It is Spring 2012 and music is breaking out all over.
It is Monday and it is International Jazz Day, an event put together by Herbie Hancock and the United Nations.
The career of Herbie Hancock is an example of greatness and his music is suddenly everywhere. Not only is he a brilliant, creative, and all around amazing artist, but he constantly pushes himself to create something new. An example recently is the PBS Television Special in which Herbie plays Gershwin’s American in Paris with Gustavo Dudamel and the LA Philharmonic. If you are at all interested in the sheer explosion of brilliance in music that Herbie exhibits here, you should not miss this. Then there is the beautiful job Sirius Satellite radio is doing, running many hours of Herbie’s music on their “Real Jazz Station”. From bebop, to funk, to electro-hip hop, Herbie is constantly probing, pushing and spreading his wings. Now with International Jazz Day, Herbie Hancock has emerged as the spokesman for the music itself, and someone who can bring together the entire world to celebrate this original art form. Herbie Hancock is our national treasure, the leader and creative force that marks the turning point in improvised music to a new level of accomplishment and power across the planet. And through listening to this force of nature, we can understand how art can lead us to joy and understanding that brings all of us on the world together. Especially in these times, Herbie Hancock is our ambassador of American greatness and accomplishment.
And to celebrate this time of international celebration, we traveled to the San Francisco Jewish Community Center to see the first Israeli Jazz Festival, sponsored by SF Jazz. This festival within a festival, as it is called, ran over the weekend and ended Sunday with the Gilad Hekselman Trio and the band call the Three Cohen’s. This event is really about the emergence of some new artists coming out of Israel, and if this event was any indication, there is certainly something to celebrate. Set in the intimate concert hall at the JCC, with an excellent sound system and a very enthusiastic audience, this show was one of the best SF Jazz events this listener has seen in years. Gilad led off with a stunning demonstration of Pat Metheny like playing, but with a lot more groove and swing. What pulled this trio together was the tour de force drumming of Obed Calvaire. This American drummer from Miami has perfomed with major jazz artists such as Steve Turre, singer Liz Wright and Stefon Harris and I had never heard him before. But at this festival he was a major reason for the success of these two groups. Obed’s power and swing demonstrates why great drummers are often the key to great jazz.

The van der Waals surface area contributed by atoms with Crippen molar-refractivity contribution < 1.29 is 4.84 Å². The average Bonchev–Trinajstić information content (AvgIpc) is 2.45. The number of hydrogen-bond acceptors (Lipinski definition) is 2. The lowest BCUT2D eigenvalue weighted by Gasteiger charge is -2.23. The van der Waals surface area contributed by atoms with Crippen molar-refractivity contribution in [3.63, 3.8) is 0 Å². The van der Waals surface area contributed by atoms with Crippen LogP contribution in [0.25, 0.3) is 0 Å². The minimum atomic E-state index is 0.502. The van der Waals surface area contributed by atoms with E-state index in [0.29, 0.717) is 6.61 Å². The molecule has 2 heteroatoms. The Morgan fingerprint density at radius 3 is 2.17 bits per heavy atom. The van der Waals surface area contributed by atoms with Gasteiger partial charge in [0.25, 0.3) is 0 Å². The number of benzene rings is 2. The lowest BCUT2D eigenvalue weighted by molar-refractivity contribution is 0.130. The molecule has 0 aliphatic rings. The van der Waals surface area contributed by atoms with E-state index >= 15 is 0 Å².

After a brief intermission, brother and sister Anat, Yuval and Avishai Cohen proved that they are one of the most exciting and entertaining groups of young musicians around. All the playing was great, but special mention has to be given to Anat’s clarinet playing which is on another level. Not only does she play with a complete command of a difficult instrument, she sustains a smooth and flowing swing that it an accomplishment well beyond her years. Let’s hope this festival continues and that Anat Cohen and crew keep participating.
Not only is this Spring a wonderful time for serious music listeners, it is proving that the Bay Area is slowly becoming a key music center, especially for the development of young artists just starting their careers. Let’s help them grow and celebrate this flowering of music and joy. Their time is now, and as the generation of Herbie Hancock passes the torch while they continue to give us their best, we can only marvel how this music that we call jazz continues to grow. From Tel Aviv, to Japan to the SF Bay, one world is swinging. With your support, this flame will keep on burning.
Ken Vermes writes about jazz, photographs musicians, and promotes great music whenever he can. Follow Ken on Facebook and e-mail him at [email protected]
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